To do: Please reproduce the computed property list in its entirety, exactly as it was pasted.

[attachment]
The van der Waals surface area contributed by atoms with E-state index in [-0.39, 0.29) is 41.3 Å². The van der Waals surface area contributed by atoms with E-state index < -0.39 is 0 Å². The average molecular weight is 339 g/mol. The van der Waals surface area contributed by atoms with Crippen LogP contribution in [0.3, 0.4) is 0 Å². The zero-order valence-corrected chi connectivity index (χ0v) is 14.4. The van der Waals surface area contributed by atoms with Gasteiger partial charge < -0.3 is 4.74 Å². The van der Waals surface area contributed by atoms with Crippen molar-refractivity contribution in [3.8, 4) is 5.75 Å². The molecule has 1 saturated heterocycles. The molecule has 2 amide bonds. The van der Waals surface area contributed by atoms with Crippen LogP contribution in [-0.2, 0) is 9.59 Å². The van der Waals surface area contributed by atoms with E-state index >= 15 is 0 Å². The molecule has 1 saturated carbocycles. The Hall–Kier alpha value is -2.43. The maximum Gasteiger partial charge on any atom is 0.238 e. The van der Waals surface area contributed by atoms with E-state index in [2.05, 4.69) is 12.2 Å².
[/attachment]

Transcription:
The van der Waals surface area contributed by atoms with E-state index in [-0.39, 0.29) is 41.3 Å². The van der Waals surface area contributed by atoms with E-state index < -0.39 is 0 Å². The average molecular weight is 339 g/mol. The van der Waals surface area contributed by atoms with Crippen LogP contribution in [0.3, 0.4) is 0 Å². The zero-order valence-corrected chi connectivity index (χ0v) is 14.4. The van der Waals surface area contributed by atoms with Gasteiger partial charge < -0.3 is 4.74 Å². The van der Waals surface area contributed by atoms with Crippen molar-refractivity contribution in [3.8, 4) is 5.75 Å². The molecule has 1 saturated heterocycles. The molecule has 2 amide bonds. The van der Waals surface area contributed by atoms with Crippen LogP contribution in [-0.2, 0) is 9.59 Å². The van der Waals surface area contributed by atoms with E-state index >= 15 is 0 Å². The molecule has 1 saturated carbocycles. The Hall–Kier alpha value is -2.43. The maximum Gasteiger partial charge on any atom is 0.238 e. The van der Waals surface area contributed by atoms with E-state index in [2.05, 4.69) is 12.2 Å².